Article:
GOOD Friday? Bloody Fantastic Friday. Boro won. Former leaders Bournemouth drew 1-1 at Ipswich. And Watford – who kicked off in second – dropped points in a draw at Derby. Boro go to Watford in top spot on Monday. The Hornets had Marco Motti sent off, Matej Vydra limped off injured at half-time and they ended up chasing the game furiously at the death as they clawed back to draw 2-2. The first words of the post match player interviews were: “We’re all shattered.” Good.
That adds up to a good day’s work. Results elsewhere fell right while Boro did exactly what they had to do. Win. Although it was far from pretty. In fact the game was so scrappy that had you left it on your drive it would have been whipped away on a flat bed truck and weighed in for a fortune within minutes. It was disjointed, laboured and littered with wayward passes and woeful touches.
But do we care? Do we buggery. The time for aesthetics has long gone.
A low-thrills 1-0 win over a doomed Wigan side. Nothing to write home about. But at this stage you just win by hook or by crook. Like the grind against Bolton only the result counts or will be remembered. Aitor said as much. Three more points, one less game: That has been the mantra at the club in recent weeks as the finishing line looms.
Right now it doesn’t matter how you get the points so long as you get them. The bruising Bournemouth set back may still smart a bit but Boro have won three of the last four, have badly dented rivals Derby and Ipswich and go to Watford on Monday in an automatic promotion spot and ready to scrap to stay there this time.
It wasn’t a game for the purists. It started slowly, was creaky and nervous and Boro were laboured until they got the goal – a fortuitous deflection maybe but, hey, they all count – and it was frustrating and frantic fare early on. After that Boro relaxed and played some good football for half-an-hour with Albert Adomah running riot and a string of half-chances were carved open against a shapeless side that looked resigned to relegation.
But Boro let them off the hook. They failed to kill them off with the second goal before the break and in the second half Wigan looked energised, made a few personnel changes and started to knock it long. For a spell Boro looked nervous and shaky. Or was that just me?
In fact, it was only woeful Wigan’s institutional ineptitude that stopped them getting something from the game as Fortune brought a good save when he cut back to carve out space 10 yards out then a chip into the box after a scramble found un-poppylar boo-boy James McClean unmarked 12 yards out and with time and space he somehow failed to connect with his swing as the ball dropped perfectly in slow motion and comically screwed the chance wide. That was their moment. His failure to take it handed the initiative, the game – and top spot – to Boro and banged another nail in the Cloggies coffin.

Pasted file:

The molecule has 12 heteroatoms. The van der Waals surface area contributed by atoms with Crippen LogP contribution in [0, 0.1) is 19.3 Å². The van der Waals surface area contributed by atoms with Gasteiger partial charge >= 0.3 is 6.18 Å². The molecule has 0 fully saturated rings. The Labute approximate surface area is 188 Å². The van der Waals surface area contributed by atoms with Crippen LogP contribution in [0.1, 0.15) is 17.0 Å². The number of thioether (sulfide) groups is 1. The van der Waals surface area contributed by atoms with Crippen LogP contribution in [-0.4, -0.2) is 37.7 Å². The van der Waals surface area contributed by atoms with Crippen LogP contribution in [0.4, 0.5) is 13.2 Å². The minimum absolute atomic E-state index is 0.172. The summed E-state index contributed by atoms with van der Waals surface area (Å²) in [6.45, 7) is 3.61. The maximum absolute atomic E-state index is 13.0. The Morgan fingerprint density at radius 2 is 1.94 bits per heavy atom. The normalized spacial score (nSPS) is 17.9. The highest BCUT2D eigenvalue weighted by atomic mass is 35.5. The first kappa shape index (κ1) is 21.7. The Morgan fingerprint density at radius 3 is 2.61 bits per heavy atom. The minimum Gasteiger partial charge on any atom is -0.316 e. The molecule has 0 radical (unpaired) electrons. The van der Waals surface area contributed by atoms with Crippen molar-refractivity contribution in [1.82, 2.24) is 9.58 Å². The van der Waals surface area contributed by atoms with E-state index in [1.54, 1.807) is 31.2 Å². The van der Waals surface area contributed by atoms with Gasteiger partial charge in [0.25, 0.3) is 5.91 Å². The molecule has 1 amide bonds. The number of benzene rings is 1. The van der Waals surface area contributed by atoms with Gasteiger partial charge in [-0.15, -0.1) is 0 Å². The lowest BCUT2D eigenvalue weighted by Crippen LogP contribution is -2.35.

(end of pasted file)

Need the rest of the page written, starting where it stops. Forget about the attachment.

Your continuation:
It was very physical though with Wigan’s man mountain defence roughing up Boro’s front men with Vossen taking the brunt of the battering. Again. Still, at least he didn’t finish up in James Cook this time or wearing his now familiar blank shirt after being bloodied.
Bamford took some knocks too but shrugged it off to play with finesse in flashes while Albert was also on song all game and at the back broken-toed veteran Woody dominated the penalty box, reading the Wigan aerial assault perfectly and heading away crosses and cutting out slotted passes with panache. He held together a rear-guard that had to beaver away as Wigan went more direct and put on some scrappy and shapeless pressure. The defence may have looked flustered at times but did enough to block and tackle and head and clear and do whatever it took to keep them out. In fact the whole team worked hard in a typical Championship grind and got their rewards.
So, another three points banked. Another slip up for the team on the precarious pedestal at the peak – Bournemouth could only draw at Ipswich (the early Tractor Boys goal sparked a roar from the Boro changies that echoed down the tunnel as we waited for Aitor’s interview) and then Watford slipped up at Derby too, maybe found a fracture or two in their own self-belief after yet another missed chance to open a gap, were shattered after they had to chase the game and wear themselves out then got home late and maybe demoralised while our heroes were under their duvets. Every little helps.
Meanwhile Patrick Bamford got his 15th goal in the league moving him level with Hamilton Ricard in 1998-99 and edged him just one behind Ravanelli in the surreal 1996-97 season. He has six games to to become Boro’s most prolific single season league striker in the Riverside era. Considering he only got two in his first nine outings that is pretty impressive stuff. Since then he has scored 15 in 28… he’s that mythical beast, the one in two striker. And with four in four and five in six he’s on a hot streak at just the right time.
Boro go to Watford on Monday in top spot. That is fantastic. Its a great place to be with six games left. but the job is not done yet. Up to now every team that has reached the summit has stumbled and crumbled and quickly fallen back.
It is time to dig in, show a mean mentality, fight to stay there and show a nasty and ruthless streak to stamp on the fingers of those scrambling up behind us, cut their ropes, push away their ladders. Be mean. Don’t lose this now. Come on Boro.